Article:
In summary, management control can not satisfy with the verification of actual results with a pre-established rule, actually, must focus on continuously reconstruct the efficiency standard in itself, through a permanent diagnostic approach and revalidation the objectives [Lorino, 1993].
The modern approach is to recognize the role of employees in achieving organizational goals as expressed Anthony (1990): "Management Control is the process by which managers influence subordinates to implement strategies and it objectives".
Management control must have warning signs that anticipate potential problems, Freije (1993), such as the mechanisms feed-forward control because posteriori control, based on traditional accounting and as a picture of what happened, it is not able creatively to solve problems. It needs a change of focus of management control systems to help improve productivity by tracking the factors determining business competitiveness (quality, customer service, fast delivery, etc.), systems that achieve motivated staff and evaluate its relationships.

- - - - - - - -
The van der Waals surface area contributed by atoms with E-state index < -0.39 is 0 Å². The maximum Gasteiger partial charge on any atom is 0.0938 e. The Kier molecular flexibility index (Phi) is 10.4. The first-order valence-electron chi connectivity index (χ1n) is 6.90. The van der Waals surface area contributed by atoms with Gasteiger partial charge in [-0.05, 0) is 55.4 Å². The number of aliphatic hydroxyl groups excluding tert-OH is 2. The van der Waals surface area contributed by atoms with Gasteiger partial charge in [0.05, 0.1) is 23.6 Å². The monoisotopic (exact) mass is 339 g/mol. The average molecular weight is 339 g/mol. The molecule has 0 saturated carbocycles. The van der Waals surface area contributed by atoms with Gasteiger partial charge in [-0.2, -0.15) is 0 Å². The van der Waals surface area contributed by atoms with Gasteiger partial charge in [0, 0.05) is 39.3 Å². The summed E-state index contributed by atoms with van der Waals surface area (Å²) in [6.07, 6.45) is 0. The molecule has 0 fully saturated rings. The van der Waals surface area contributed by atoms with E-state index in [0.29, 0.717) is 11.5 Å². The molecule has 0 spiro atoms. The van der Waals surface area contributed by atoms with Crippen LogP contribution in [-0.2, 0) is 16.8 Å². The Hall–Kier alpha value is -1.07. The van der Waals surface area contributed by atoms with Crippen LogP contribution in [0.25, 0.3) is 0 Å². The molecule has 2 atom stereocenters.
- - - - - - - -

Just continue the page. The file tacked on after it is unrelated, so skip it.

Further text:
The authors also consider the management control has a close relationship between the image projected by the company towards society and their results, at the same time that form part of the three levels of management (strategic, tactical and operational). It is a dynamic balance between what the company wants to do itself and what the society rules, customs and values suggests to do. Therefore, the management control system includes information necessary to run a business effectively, efficiently and competitively, covering items related to processes, financial resources, corporate culture and the level of customer service, so that balance is achieved between the image and results of business.